Todd Lipcon updated HADOOP-8069:
Status: Open (was: Patch Available)
One issue here with nagling off is the following:
In the Server implementation, we write with maximum 8KB write() calls, to avoid a heap malloc inside the JDK's SocketOutputStream implementation (with less than 8K it uses a stack buffer instead).
So, if we write a 10KB response, we end up doing a write(8KB) followed by write(2KB)
The problem here, when NODELAY is on, is that the TCP MSS doesn't divide neatly into the 8K buffer size. So we get the following behavior:
sends 5 packets of MSS size (eg 1490 bytes)
sends 1 packet of around half MSS (around 750 bytes)
sends 1 packet of MSS
sends 1 packet around 1/3 MSS
although we should have fit the result in 7 packets, instead we used 8
The following thread about postfix discusses a similar issue:http://tech.groups.yahoo.com/group/postfix-users/message/224183
1) accept the inefficiency - it's bounded by one extra "small" packet for every 8KB in the response
2) try to set the write buffer size to an exact multiple of MSS. This is difficult because Java doesn't let you call getsockopt(TCP_MAXSEG)
3) use TCP_CORK and TCP_UNCORK to control the packet sending behavior. This is difficult because Java also doesn't expose those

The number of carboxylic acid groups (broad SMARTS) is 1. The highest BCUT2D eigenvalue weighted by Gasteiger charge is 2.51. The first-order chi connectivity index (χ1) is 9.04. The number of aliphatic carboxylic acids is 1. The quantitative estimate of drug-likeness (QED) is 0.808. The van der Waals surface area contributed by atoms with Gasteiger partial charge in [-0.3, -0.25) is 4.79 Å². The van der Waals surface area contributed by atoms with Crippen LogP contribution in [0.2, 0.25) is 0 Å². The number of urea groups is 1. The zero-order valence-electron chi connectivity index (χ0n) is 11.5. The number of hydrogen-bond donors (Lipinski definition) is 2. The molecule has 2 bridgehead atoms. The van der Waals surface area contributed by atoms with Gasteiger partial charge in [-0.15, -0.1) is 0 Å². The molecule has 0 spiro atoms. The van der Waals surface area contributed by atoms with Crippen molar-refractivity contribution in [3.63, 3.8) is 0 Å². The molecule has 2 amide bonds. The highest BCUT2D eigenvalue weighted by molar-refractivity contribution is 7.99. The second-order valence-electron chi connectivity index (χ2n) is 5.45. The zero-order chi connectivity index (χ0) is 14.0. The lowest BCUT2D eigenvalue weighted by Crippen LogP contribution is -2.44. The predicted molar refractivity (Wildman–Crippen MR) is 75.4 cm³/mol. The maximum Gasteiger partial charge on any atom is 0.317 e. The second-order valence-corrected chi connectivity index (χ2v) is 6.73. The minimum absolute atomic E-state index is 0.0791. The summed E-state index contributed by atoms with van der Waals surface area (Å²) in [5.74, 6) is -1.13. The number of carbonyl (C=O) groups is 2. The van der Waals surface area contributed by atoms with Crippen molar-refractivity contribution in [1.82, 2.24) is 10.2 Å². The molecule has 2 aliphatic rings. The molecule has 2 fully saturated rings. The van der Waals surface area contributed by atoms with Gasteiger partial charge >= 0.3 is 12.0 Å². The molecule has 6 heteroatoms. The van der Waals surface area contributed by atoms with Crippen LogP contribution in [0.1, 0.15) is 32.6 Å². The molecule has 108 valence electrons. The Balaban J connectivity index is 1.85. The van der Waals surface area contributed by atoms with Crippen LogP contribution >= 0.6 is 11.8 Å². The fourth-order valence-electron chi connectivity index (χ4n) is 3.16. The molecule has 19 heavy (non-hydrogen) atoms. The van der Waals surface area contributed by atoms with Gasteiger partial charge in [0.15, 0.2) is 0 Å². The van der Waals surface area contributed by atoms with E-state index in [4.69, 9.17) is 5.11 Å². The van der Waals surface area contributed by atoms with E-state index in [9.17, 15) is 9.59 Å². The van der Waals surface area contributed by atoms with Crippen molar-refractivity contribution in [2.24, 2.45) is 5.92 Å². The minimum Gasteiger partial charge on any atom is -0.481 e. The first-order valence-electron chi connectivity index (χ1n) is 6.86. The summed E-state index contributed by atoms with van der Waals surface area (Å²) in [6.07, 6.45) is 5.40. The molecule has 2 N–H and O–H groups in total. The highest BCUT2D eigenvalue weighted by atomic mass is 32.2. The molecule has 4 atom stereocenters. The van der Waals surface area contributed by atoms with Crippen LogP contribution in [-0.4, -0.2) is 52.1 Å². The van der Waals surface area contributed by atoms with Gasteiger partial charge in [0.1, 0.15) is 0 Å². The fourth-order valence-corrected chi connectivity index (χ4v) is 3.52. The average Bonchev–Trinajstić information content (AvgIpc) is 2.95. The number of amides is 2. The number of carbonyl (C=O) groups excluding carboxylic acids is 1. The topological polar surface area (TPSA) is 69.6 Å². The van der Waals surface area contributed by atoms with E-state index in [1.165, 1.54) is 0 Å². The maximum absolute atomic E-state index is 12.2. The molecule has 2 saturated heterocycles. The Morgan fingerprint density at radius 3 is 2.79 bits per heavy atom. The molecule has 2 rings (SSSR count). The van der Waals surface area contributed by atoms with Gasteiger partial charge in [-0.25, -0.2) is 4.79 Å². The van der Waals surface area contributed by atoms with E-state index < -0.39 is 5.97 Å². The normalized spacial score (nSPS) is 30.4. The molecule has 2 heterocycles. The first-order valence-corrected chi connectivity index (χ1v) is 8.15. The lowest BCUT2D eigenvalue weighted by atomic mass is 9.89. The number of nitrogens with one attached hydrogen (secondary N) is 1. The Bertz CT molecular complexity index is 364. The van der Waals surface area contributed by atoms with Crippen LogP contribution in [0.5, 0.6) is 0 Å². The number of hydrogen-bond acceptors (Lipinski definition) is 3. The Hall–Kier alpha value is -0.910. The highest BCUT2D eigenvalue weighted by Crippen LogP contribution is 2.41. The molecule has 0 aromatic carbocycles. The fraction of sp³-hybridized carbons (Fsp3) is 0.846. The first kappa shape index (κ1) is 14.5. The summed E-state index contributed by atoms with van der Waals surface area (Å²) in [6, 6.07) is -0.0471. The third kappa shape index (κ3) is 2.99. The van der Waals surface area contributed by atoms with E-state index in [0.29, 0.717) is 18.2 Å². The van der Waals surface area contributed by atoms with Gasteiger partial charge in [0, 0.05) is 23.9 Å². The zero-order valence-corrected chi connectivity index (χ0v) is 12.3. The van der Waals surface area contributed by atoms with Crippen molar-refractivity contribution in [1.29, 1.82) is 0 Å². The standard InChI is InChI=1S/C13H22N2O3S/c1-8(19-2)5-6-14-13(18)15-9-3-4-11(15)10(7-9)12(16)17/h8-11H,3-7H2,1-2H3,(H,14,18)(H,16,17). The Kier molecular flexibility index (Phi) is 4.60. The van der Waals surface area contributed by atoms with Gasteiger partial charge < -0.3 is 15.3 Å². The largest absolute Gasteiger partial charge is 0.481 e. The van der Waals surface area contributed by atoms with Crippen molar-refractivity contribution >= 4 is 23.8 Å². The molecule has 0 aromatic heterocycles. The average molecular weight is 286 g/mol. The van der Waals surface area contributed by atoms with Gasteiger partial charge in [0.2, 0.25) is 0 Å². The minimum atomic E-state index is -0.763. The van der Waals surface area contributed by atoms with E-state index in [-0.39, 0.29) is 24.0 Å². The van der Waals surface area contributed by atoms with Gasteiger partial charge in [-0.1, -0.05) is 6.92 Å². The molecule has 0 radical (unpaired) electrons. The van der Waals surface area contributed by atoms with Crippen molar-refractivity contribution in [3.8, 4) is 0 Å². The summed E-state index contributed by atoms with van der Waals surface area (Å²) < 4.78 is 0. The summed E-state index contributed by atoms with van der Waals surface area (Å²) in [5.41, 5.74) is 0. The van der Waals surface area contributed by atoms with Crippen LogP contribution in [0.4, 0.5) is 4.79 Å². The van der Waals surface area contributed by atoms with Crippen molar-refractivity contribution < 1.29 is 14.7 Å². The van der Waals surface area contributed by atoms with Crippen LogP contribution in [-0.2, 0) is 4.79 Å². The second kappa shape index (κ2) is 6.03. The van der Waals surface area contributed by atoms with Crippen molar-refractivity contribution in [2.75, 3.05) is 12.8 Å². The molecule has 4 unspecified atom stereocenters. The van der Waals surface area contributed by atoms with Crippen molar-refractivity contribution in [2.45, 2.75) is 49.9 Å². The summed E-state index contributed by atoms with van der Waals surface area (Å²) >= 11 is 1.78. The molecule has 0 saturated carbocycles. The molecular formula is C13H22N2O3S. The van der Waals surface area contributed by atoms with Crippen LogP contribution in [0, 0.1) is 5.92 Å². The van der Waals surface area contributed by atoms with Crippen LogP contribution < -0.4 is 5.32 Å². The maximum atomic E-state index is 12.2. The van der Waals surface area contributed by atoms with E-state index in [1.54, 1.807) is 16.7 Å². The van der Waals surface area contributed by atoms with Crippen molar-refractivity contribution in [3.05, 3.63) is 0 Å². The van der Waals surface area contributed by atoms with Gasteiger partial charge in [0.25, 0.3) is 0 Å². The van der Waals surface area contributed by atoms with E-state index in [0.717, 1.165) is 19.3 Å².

4) in the Server.channelIO loop, turn off NODELAY while writing all but the last buffer worth, then turn on NODELAY for the last buffer. This should act as a flush of all the remaining buffered data
Canceling patch for now to work through this
Enable TCP_NODELAY by default for IPC
Project: Hadoop Common
Issue Type: Improvement
Affects Versions: 0.23.0
Reporter: Todd Lipcon
Assignee: Todd Lipcon
I think we should switch the default for the IPC client and server NODELAY options to true. As wikipedia says:
In general, since Nagle's algorithm is only a defense against careless applications, it will not benefit a carefully written application that takes proper care of buffering; the algorithm has either no effect, or negative effect on the application.
Since our IPC layer is well contained and does its own buffering, we shouldn't be careless.
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